Road wheels: aero vs weight

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Road wheels used to be a simple affair with the options being the number of spokes and whether you wanted tubular (tyre and tube in one carcass) or clincher (tyre with separate tube) rim.

Nowadays the choice of road wheels available is staggering but the main decision now is whether to go more aero or lighter weight. Asking which wheel is best should be put into some context; is best saving time over a distance or making the bike easier to push?

Which is best depends on several factors so we’ll look at each type of wheel here.

Aero

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Aero wheels feature a deep rim fairing and bladed spokes making them slice through the wind better. The deeper the rim the more aerodynamic benefits (less wind resistance) there are and therefore less energy is needed to fight the wind to propel the bike forward.

The most aerodynamic wheel in a straight line, flat course with no side wind, is a disc. All the aero benefits come with a penalty though; aero wheels are heavier than a standard spoked wheel thanks to the extra materials used in the rim fairing meaning more energy is needed to get them up to speed.

In blustery wind conditions they can also be tricky to control and for smaller riders this can be a real disadvantage but they can still get the aero benefits once up to speed.

Why are we not using discs then? You can only use a rear disc wheel in time trials and triathlons for safety reasons as they are so hard to control in windy conditions, have one on the front and you can forget about control!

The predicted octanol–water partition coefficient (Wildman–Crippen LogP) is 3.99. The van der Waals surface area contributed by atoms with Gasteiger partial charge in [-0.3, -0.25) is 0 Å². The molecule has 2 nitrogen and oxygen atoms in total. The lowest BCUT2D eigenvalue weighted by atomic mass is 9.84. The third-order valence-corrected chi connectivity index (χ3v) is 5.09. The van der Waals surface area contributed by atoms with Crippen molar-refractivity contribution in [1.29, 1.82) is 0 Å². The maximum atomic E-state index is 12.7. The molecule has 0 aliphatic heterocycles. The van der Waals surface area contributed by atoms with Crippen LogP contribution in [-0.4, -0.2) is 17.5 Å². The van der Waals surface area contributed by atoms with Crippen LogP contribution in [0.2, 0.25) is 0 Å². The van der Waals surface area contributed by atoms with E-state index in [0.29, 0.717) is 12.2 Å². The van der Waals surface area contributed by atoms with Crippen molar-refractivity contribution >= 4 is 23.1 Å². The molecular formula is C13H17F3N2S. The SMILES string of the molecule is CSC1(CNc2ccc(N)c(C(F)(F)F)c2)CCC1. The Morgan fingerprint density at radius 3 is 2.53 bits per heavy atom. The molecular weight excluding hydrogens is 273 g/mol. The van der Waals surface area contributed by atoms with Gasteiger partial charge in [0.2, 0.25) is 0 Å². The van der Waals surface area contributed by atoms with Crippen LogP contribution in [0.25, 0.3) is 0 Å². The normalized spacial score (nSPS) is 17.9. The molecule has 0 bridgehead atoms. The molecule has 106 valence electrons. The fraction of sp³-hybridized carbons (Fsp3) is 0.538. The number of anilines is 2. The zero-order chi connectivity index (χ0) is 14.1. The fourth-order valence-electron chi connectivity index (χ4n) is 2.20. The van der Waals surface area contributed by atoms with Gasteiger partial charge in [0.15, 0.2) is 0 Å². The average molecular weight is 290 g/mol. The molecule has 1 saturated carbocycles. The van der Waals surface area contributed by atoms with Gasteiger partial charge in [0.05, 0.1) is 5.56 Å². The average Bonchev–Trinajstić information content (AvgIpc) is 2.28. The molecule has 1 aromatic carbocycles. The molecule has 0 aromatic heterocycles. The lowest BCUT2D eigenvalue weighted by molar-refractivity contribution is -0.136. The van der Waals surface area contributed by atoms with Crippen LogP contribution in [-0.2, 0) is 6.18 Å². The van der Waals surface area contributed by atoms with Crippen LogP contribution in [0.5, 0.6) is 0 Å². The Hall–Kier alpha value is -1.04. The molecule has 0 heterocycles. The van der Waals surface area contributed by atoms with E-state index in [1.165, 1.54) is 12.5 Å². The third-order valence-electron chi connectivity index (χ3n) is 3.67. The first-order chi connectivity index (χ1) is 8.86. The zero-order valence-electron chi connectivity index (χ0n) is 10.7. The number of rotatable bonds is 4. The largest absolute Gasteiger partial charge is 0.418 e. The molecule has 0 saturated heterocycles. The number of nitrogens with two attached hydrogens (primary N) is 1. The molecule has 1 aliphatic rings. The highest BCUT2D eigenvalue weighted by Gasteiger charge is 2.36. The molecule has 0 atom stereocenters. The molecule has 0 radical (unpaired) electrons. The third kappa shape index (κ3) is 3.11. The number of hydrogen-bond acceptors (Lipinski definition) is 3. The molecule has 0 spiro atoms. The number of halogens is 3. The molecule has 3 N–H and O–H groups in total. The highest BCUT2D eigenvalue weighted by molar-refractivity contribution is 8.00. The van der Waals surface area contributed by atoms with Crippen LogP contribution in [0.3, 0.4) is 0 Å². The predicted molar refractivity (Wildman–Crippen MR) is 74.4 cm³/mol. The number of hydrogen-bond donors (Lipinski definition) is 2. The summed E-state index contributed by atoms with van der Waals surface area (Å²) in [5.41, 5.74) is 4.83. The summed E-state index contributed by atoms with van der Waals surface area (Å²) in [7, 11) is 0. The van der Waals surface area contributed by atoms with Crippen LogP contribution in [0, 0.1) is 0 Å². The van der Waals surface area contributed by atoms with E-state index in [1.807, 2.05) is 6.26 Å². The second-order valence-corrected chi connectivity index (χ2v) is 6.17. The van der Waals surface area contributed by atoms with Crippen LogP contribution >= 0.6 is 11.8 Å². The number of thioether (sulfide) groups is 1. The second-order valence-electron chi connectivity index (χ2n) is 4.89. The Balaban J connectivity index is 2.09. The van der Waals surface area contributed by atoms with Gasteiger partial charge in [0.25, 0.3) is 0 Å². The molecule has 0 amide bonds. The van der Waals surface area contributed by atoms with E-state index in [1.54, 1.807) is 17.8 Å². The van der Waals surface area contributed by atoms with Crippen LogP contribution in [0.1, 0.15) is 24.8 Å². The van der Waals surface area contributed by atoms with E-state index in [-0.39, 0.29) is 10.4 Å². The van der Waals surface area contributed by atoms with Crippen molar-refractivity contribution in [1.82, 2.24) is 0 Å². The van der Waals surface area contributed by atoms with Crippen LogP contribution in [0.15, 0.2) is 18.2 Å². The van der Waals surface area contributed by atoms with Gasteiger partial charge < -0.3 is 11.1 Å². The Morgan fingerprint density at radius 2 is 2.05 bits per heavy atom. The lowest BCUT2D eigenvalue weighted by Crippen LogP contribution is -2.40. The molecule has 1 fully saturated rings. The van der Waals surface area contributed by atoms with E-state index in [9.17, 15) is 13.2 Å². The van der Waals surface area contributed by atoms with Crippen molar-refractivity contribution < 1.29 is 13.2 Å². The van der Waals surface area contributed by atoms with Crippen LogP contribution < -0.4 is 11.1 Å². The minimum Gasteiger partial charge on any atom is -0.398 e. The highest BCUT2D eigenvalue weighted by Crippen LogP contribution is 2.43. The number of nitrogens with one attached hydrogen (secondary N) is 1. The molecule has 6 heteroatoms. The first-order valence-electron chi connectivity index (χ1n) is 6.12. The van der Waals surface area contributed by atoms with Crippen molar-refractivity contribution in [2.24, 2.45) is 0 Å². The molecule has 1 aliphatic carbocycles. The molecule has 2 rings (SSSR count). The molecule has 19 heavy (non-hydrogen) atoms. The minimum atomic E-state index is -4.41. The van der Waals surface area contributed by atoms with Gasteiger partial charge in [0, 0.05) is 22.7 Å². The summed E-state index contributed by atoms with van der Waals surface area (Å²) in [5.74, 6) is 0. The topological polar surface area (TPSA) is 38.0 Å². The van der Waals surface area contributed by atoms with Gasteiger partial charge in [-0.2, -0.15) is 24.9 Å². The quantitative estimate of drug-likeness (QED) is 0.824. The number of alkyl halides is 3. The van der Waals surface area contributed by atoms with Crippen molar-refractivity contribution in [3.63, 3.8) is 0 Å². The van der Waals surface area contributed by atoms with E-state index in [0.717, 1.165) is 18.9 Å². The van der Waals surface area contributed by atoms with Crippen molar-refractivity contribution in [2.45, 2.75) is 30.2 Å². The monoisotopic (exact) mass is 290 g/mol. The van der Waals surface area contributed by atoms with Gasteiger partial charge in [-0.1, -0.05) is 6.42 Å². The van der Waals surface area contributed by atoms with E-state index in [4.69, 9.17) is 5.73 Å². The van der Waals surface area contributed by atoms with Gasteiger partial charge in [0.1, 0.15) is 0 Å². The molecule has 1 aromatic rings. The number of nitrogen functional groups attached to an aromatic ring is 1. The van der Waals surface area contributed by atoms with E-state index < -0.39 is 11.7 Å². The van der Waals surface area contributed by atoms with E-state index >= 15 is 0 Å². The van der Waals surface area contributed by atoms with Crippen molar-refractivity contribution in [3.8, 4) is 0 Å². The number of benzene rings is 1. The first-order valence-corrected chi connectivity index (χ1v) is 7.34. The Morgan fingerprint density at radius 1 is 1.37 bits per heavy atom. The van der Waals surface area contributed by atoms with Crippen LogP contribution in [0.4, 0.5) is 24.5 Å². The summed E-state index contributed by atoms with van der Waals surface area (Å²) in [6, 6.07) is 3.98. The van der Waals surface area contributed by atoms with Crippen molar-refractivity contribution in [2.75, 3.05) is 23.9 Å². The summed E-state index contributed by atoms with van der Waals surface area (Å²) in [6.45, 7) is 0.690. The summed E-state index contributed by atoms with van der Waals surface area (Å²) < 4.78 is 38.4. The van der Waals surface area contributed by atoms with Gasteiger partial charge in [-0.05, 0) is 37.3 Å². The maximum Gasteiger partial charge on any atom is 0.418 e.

Lighter weight

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Lighter weight wheels have fewer spokes and a low profile rim section to keep weight down, basically what a traditional spoked road wheel looks like. The more you reduce rotating weight further away from axle centre the easier it is to propel the wheel meaning smaller rim depth is key for lightness.

Tubular rims are the lightest form of rims as they don’t need a high rim for the tyre to hook on to and therefore save material weight. A lighter wheel not only requires less effort to propel but also reduces the overall weight of the bike making it easier to push. This is especially helpful on climbs or for smaller riders.

The only penalty here is on aerodynamic terms as a standard spoked wheel and shallow rim catch more air and the faster you go the more turbulence you create.

The main factor in determining whether an aero or light wheel is best is the wheel’s intended use. If you are riding lots of timed events such as time trials and triathlons especially on flat terrain where speed is crucial then the benefits of an aero rim will greatly outweigh the weight penalty.

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If you are riding on mountainous or lumpy terrain then a lighter weight wheel is better as it requires less effort to push and since speed is low there is no aero benefit to be had from a deep section rim.

Is there a happy medium? Yes and no.

Developments in carbon fibre technology have led to aero rims becoming lighter and lighter but the monetary costs are high and you still have the handling issues in windy conditions. This lightweight rim development has also led to the creation of super lightweight standard depth rims making them unbelievably light if weight saving is what you’re after.

12775_merlin_malt_cr_sl_road_bikeA carbon fibre medium depth rim could be the answer as it will give you some aero benefits and less weight penalty but can still be tricky to control in windy conditions.

In the end it comes down to what you prefer the feel of, some people just like the look of deep section rims, but don’t be afraid to ask us for advice on what kind of wheel will suit you best for your budget.

Have a look at our current stock of aero and lightweight road wheels

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2 Comments
  1. Hi, I’m looking to upgrade my wheels on my Boardman team carbon road bike mainly for doing time trials upto 10 miles on flat terrain. Which wheels would you recommend? Or even it’s worth upgrading.

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